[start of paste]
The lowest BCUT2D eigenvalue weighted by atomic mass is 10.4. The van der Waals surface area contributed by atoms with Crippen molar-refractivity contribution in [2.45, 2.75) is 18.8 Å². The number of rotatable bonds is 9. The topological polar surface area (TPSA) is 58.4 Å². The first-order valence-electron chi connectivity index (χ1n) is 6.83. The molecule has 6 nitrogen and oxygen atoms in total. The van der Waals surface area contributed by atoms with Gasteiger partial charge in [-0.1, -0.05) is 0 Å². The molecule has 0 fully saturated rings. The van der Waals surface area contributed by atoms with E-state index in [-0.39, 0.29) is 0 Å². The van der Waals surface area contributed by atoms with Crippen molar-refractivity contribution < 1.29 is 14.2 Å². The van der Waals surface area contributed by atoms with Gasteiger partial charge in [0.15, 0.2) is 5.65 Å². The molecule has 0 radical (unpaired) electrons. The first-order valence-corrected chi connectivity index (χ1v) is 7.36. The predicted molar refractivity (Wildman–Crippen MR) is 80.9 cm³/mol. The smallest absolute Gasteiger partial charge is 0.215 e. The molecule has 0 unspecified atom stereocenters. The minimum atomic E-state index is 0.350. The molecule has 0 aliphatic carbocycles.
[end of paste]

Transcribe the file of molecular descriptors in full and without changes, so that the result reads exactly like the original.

The lowest BCUT2D eigenvalue weighted by atomic mass is 10.4. The van der Waals surface area contributed by atoms with Crippen molar-refractivity contribution in [2.45, 2.75) is 18.8 Å². The number of rotatable bonds is 9. The topological polar surface area (TPSA) is 58.4 Å². The first-order valence-electron chi connectivity index (χ1n) is 6.83. The molecule has 6 nitrogen and oxygen atoms in total. The van der Waals surface area contributed by atoms with Gasteiger partial charge in [-0.1, -0.05) is 0 Å². The molecule has 0 fully saturated rings. The van der Waals surface area contributed by atoms with E-state index in [-0.39, 0.29) is 0 Å². The van der Waals surface area contributed by atoms with Crippen molar-refractivity contribution < 1.29 is 14.2 Å². The van der Waals surface area contributed by atoms with Gasteiger partial charge in [0.15, 0.2) is 5.65 Å². The molecule has 0 radical (unpaired) electrons. The first-order valence-corrected chi connectivity index (χ1v) is 7.36. The predicted molar refractivity (Wildman–Crippen MR) is 80.9 cm³/mol. The smallest absolute Gasteiger partial charge is 0.215 e. The molecule has 0 unspecified atom stereocenters. The minimum atomic E-state index is 0.350. The molecule has 0 aliphatic carbocycles.